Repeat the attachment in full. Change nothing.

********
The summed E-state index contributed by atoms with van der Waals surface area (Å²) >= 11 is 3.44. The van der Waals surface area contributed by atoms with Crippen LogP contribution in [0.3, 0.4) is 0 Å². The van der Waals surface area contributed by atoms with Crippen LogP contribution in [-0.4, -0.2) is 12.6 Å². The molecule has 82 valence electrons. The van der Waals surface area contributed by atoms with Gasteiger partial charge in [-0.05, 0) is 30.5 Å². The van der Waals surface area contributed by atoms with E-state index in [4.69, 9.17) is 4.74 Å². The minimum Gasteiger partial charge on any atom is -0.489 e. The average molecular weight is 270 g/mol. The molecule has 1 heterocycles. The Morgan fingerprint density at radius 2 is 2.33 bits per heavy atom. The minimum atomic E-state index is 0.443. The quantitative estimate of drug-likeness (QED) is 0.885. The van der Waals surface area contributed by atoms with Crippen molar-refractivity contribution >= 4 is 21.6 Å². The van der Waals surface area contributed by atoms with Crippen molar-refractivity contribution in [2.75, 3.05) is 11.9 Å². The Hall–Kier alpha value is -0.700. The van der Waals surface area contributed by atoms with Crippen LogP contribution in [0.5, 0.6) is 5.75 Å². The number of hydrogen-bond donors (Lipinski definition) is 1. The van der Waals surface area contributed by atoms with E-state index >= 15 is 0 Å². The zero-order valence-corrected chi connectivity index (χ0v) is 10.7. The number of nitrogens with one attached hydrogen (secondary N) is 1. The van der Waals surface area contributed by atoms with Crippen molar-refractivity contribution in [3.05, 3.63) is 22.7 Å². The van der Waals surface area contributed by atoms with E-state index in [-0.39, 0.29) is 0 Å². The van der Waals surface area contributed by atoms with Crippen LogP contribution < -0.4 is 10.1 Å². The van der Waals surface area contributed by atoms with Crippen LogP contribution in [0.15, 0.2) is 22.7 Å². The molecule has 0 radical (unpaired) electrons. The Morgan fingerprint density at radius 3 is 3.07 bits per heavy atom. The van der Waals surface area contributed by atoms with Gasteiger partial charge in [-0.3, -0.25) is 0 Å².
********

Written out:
The summed E-state index contributed by atoms with van der Waals surface area (Å²) >= 11 is 3.44. The van der Waals surface area contributed by atoms with Crippen LogP contribution in [0.3, 0.4) is 0 Å². The van der Waals surface area contributed by atoms with Crippen LogP contribution in [-0.4, -0.2) is 12.6 Å². The molecule has 82 valence electrons. The van der Waals surface area contributed by atoms with Gasteiger partial charge in [-0.05, 0) is 30.5 Å². The van der Waals surface area contributed by atoms with E-state index in [4.69, 9.17) is 4.74 Å². The minimum Gasteiger partial charge on any atom is -0.489 e. The average molecular weight is 270 g/mol. The molecule has 1 heterocycles. The Morgan fingerprint density at radius 2 is 2.33 bits per heavy atom. The minimum atomic E-state index is 0.443. The quantitative estimate of drug-likeness (QED) is 0.885. The van der Waals surface area contributed by atoms with Crippen molar-refractivity contribution >= 4 is 21.6 Å². The van der Waals surface area contributed by atoms with Crippen molar-refractivity contribution in [2.75, 3.05) is 11.9 Å². The Hall–Kier alpha value is -0.700. The van der Waals surface area contributed by atoms with Crippen LogP contribution in [0.5, 0.6) is 5.75 Å². The number of hydrogen-bond donors (Lipinski definition) is 1. The van der Waals surface area contributed by atoms with E-state index >= 15 is 0 Å². The zero-order valence-corrected chi connectivity index (χ0v) is 10.7. The number of nitrogens with one attached hydrogen (secondary N) is 1. The van der Waals surface area contributed by atoms with Crippen molar-refractivity contribution in [3.05, 3.63) is 22.7 Å². The van der Waals surface area contributed by atoms with E-state index in [-0.39, 0.29) is 0 Å². The van der Waals surface area contributed by atoms with Crippen LogP contribution < -0.4 is 10.1 Å². The van der Waals surface area contributed by atoms with Crippen LogP contribution in [0.15, 0.2) is 22.7 Å². The molecule has 0 radical (unpaired) electrons. The Morgan fingerprint density at radius 3 is 3.07 bits per heavy atom. The van der Waals surface area contributed by atoms with Gasteiger partial charge in [-0.3, -0.25) is 0 Å².